I used to meticulously keep track of our monthly grocery expenses (body and home products). I would get so frustrated each month as we always went over budget. I stopped. Now I budget for $1200 a month but I think we spend $1500. That’s for a family of 4 which includes 2 adults, an 18 year old and a 14 year old bottomless pit.

    Before I went ‘whole foods’ a year and a half ago, I extreme couponed as much as one can here in Canada. We spent about $800/mo then but so much of that was free/sale crappy processed packaged imitation food. I actually just started a donation bag for my old processed stockpile today…until my son came along and grabbed all the old Kraft Dinner saying “this stuff never goes bad”. (We’re still working on his eating habits).

    Anyways, since going “whole foods”, I’ve gotten a part-time job to help out with the added grocery bill. We do eat very well and I think I buy about 50% organic and 99% non-gmo. I’m currently switching over all my body and home products now. But, the more educated I become, the more it kills me that we can’t afford grass-fed organic meat (Half is hormone-free 100 mile meat), organic dairy products (I buy a smaller local brand, Hewitts here in Ontario, that has no additives to cream, etc), and I wish all my fruits and veggies could be organic but for the most part it’s too expensive here in Canada. I do grow a veg garden each summer for our salads.

    That said, we used to go over budget on other things (travel, etc) until my health started going inexplicably downhill. I had mri’s and loads of tests….no one could tell me what was wrong. This led to a state of constant anxiety. Now, with every change I make, I feel a load taken off my shoulders, my head literally feels lighter each week and my kids and husband are healthier too. I think to myself it is so worth every single extra penny! Family, faith, food and shelter come first…then the rest.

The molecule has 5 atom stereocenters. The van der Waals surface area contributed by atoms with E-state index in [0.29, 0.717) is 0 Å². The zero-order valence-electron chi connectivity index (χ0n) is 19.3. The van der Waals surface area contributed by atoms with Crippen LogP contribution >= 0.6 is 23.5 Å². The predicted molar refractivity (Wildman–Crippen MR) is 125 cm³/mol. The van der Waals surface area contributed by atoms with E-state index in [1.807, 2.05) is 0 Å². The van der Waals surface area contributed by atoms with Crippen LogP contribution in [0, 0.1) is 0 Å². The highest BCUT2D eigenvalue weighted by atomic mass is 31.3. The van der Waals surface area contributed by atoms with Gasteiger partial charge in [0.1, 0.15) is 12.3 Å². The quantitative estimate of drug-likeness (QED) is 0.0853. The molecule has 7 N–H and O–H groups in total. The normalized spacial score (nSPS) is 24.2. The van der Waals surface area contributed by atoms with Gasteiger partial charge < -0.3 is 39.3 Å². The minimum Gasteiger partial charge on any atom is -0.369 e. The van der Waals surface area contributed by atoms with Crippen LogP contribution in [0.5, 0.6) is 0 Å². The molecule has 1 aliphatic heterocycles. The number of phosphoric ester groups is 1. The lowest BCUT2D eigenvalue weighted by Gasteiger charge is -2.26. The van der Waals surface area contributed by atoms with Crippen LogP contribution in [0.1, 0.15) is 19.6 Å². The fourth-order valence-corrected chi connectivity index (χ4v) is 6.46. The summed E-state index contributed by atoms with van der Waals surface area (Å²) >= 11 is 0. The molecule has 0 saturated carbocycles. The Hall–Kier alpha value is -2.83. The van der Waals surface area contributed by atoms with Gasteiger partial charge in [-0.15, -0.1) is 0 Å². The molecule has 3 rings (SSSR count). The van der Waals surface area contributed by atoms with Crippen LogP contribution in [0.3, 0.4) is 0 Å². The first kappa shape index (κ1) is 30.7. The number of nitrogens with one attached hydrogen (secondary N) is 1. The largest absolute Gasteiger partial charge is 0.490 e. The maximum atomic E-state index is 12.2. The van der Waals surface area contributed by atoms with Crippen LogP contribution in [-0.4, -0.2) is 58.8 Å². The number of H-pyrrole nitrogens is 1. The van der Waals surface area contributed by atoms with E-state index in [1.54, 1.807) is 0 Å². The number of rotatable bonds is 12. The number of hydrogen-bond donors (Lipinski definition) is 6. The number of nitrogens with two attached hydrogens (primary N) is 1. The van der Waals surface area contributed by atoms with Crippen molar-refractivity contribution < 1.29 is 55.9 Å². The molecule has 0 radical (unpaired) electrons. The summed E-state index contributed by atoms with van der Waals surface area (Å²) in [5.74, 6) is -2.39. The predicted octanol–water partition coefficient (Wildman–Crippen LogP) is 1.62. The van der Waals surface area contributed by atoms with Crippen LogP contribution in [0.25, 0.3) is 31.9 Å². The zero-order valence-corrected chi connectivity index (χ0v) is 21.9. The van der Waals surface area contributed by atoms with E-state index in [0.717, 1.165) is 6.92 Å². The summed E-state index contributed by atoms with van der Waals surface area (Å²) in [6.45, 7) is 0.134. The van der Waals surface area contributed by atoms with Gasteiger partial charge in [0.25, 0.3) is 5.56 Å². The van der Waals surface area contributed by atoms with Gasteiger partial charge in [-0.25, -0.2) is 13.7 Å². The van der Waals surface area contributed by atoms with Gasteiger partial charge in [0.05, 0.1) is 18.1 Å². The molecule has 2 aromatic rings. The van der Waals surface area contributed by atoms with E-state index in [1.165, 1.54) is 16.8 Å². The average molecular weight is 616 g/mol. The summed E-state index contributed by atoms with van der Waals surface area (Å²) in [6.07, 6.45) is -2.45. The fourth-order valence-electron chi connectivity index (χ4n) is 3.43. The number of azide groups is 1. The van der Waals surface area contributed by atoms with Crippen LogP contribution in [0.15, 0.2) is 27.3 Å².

Therapy done :)

    • Katie Kimball @ Kitchen Stewardship says

      Those teenage years scare me! We’ll have to make the kids get part time jobs just to feed themselves – builds character, right? 😉

      I love to hear about people improving their health, visibly and for REAL, through real food!!! Yayyyyy for you! Keep up the good work! :) Katie

    • Tanya says

      I am in Canada too – prices are definitely higher here – and most of the places people on these whole food blogs mention as sources for bulk supplies either don’t deliver to Canada, or charge a fortune to do so (before you factor in the risk that customs might not allow it in or the duties and taxes at the border) And you are so right…when I saw this blog post and the responses, I was like ‘Whew!’ Finally I had proof that it wasn’t just me and that I wasn’t totally failing at this!

  44. Heather via Facebook says

    Thank you so much for this post Katie. Our food budget has been increasing every year, and for the same reasons. We’re making the choices that are best for our health and they come at a higher price. I’m gluten sensitive and have been gluten free for a year, and I just eat differently, even without pricey GF substitutes.